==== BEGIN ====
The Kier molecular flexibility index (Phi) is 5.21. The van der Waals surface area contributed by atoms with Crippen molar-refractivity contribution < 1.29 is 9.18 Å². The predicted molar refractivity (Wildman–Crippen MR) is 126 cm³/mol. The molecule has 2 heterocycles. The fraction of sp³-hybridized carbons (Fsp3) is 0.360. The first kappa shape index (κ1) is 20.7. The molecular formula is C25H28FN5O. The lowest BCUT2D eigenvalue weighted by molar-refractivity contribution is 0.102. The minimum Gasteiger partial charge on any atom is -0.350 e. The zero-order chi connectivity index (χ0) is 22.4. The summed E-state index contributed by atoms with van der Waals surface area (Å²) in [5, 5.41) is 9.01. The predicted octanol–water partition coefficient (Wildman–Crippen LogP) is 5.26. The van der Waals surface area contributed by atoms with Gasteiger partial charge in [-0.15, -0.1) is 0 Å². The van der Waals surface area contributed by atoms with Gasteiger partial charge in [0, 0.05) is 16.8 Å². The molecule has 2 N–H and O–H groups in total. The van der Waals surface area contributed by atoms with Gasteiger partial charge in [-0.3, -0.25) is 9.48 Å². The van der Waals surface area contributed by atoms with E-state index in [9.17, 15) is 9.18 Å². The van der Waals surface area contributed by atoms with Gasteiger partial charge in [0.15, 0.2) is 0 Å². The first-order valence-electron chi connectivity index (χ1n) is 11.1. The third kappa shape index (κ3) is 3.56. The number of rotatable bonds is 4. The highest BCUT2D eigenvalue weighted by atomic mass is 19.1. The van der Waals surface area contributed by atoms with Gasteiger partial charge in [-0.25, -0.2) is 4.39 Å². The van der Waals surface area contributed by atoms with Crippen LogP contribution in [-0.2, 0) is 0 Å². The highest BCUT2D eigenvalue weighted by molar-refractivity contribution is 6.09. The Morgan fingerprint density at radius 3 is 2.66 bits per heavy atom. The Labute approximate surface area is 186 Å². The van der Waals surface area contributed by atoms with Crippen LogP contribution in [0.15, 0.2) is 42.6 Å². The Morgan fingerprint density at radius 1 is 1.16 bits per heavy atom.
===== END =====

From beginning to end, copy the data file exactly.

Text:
The Kier molecular flexibility index (Phi) is 5.21. The van der Waals surface area contributed by atoms with Crippen molar-refractivity contribution < 1.29 is 9.18 Å². The predicted molar refractivity (Wildman–Crippen MR) is 126 cm³/mol. The molecule has 2 heterocycles. The fraction of sp³-hybridized carbons (Fsp3) is 0.360. The first kappa shape index (κ1) is 20.7. The molecular formula is C25H28FN5O. The lowest BCUT2D eigenvalue weighted by molar-refractivity contribution is 0.102. The minimum Gasteiger partial charge on any atom is -0.350 e. The zero-order chi connectivity index (χ0) is 22.4. The summed E-state index contributed by atoms with van der Waals surface area (Å²) in [5, 5.41) is 9.01. The predicted octanol–water partition coefficient (Wildman–Crippen LogP) is 5.26. The van der Waals surface area contributed by atoms with Gasteiger partial charge in [-0.15, -0.1) is 0 Å². The van der Waals surface area contributed by atoms with Gasteiger partial charge in [0, 0.05) is 16.8 Å². The molecule has 2 N–H and O–H groups in total. The van der Waals surface area contributed by atoms with Gasteiger partial charge in [-0.3, -0.25) is 9.48 Å². The van der Waals surface area contributed by atoms with E-state index in [9.17, 15) is 9.18 Å². The van der Waals surface area contributed by atoms with Gasteiger partial charge in [0.15, 0.2) is 0 Å². The first-order valence-electron chi connectivity index (χ1n) is 11.1. The third kappa shape index (κ3) is 3.56. The number of rotatable bonds is 4. The highest BCUT2D eigenvalue weighted by atomic mass is 19.1. The van der Waals surface area contributed by atoms with Gasteiger partial charge in [-0.25, -0.2) is 4.39 Å². The van der Waals surface area contributed by atoms with Crippen LogP contribution in [-0.2, 0) is 0 Å². The highest BCUT2D eigenvalue weighted by molar-refractivity contribution is 6.09. The Morgan fingerprint density at radius 3 is 2.66 bits per heavy atom. The Labute approximate surface area is 186 Å². The van der Waals surface area contributed by atoms with Crippen LogP contribution in [0.15, 0.2) is 42.6 Å². The Morgan fingerprint density at radius 1 is 1.16 bits per heavy atom.